Sunday, May 1, 2016

Flash Fiction by Ruth Z. Deming

The Third Time He Died

Every morning we drank our coffees together over the phone.  Neither of us had much money, so we each brewed our own.  I made my strong coffee in a yellow Stangl coffee maker.

"How was your day?" he always asked me.

My two young children had gone to school and I took the phone, with its ultra-long curly-haired cord, into the dining room and sat down, arms on the table.  On the wall I'd hung a huge branch from a tree, which I looped with white lace.

He had been to my place many a time and got along well with Sarah and Dan, doing some magic tricks for them.

I could not believe he loved me.  He was a sculptor famous in our town, Chris Ray.  On an unforgettable day in April, when the magnolia petals littered lawns and streets, Chris picked me up at my apartment and drove me in his blue Mazda truck to his Wissahickon Gate in downtown Philadelphia.

I still have a photo of the gate pinned to my bulletin board in my upstairs office.  You can practically feel the cold metal as you view swirling designs he forged back home in his carriage house on Chew Avenue.  Huge rocks stood in place forever, along with dainty leaves on stalks of iron and a creature he called "The Mansect," a combination man and insect.  Chris was an optimist, believing ever one of God's creatures has a living soul.  Who was I to doubt him?

He walked me along the downtown streets, a bearded man with sky-blue eyes, who word his trademark jeans and plaid flannel shirt as he showed me the iron gates of banks on Chestnut Street.

"These are some of the places my inspiration comes from," he said in reverential tones.

I grabbed his hand and held it to my heart.

Chris was a loner.  Liked nothing more than staying home in his carriage house and forging his works of metal in the open garage.  On the grass in his back yard were creations he hadn't yet sold.  A huge red sculpture arched toward the heavens.  I lay my head against the metal and wished he'd give me something.  He never did.

My sister Amy was getting married at my mom's house.  I persuaded Chris to attend the wedding.  Amy and Rich were married inside the house by a rabbi clad all in white.  Chris put on the black kippah or head covering.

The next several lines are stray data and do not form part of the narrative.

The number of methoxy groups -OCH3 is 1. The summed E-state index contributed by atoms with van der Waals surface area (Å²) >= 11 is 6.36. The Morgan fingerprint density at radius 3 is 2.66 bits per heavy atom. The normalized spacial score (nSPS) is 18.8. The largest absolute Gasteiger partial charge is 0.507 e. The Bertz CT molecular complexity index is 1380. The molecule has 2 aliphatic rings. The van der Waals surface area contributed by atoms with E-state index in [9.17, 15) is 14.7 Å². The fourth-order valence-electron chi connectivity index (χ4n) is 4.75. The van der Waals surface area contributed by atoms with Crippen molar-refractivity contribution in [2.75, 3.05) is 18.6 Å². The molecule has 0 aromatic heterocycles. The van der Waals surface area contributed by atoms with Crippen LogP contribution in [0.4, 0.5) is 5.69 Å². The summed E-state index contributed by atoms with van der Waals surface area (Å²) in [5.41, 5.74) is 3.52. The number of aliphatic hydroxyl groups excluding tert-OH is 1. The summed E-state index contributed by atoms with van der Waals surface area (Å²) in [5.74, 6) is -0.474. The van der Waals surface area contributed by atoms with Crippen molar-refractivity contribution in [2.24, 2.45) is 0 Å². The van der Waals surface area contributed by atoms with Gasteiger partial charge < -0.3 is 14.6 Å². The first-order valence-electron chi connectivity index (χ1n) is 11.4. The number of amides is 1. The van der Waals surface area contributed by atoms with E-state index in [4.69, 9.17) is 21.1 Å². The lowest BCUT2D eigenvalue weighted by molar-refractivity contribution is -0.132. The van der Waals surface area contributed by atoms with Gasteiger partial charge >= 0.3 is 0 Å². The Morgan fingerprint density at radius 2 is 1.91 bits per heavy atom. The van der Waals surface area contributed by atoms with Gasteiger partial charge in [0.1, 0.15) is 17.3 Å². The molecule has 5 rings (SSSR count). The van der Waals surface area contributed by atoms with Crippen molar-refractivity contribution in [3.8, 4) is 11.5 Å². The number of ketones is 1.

I wore a twirly purple silk dress.  It's still in my closet since I hope to fit in it again some day.

Quite simply, I was an attractive woman, with shoulder-length brown hair, threaded with gray, huge brown eyes and long eyelashes everyone commented on.

I never looked in the mirror.  Couldn't stand viewing myself and still don't look in the mirror.

After the ceremony, Chris came up to me.  He had loosened his tie.

"I'm not feeling well," he said.

"Oh no!" I replied and suggested he go upstairs and lie down.  I walked him up the stairs to a bedroom on the third floor.

"Lie down here," I suggested, patting the bed.

He lay down in the lime-green bedroom, where we could hear the merry sounds of the party below.

My heart was pounding.  I knew I was losing him.

The room began to swim.  I had gotten drunk on champagne to quell the awful feelings that Chris was breaking up with me.  It was our morning talks that hinted he might be seeing another woman.

Deirdre was her name.

The day after the party, the phone rang.

It was Chris.  He didn't mince words.

"I'm breaking up with you," he said.

All I remember is falling to my knees on the kitchen floor, staring at the blue star patterns on the floor and sobbing.

My coffee spilled all over the floor.

For years thereafter, whenever I passed Chew Avenue, where he lived, my heart sobbed inside.

One day my friend Marcy sent me an email.

It was an obituary notice from the Philadelphia Inquirer.  Chris Ray was dead from stomach cancer at age 63.

Now I had to mourn him all over again.

If I wish, I can open up a drawer in Sarah's old bedroom and look at his Polaroid photo.  A bearded man in a plaid shirt, smiling at me.


All I could do was write a poem about him, which I titled "The Third Time He Died."

Ruth Z. Deming has had her prose and poetry published in lit mags including River Poets, East Jasmine Review and Hektoen International.  A psychotherapist and mental health advocate, she runs New Directions Support Group for people with depression, bipolar disorder and their loved ones.  She lives in Willow Grove, a suburb of Philadelphia.

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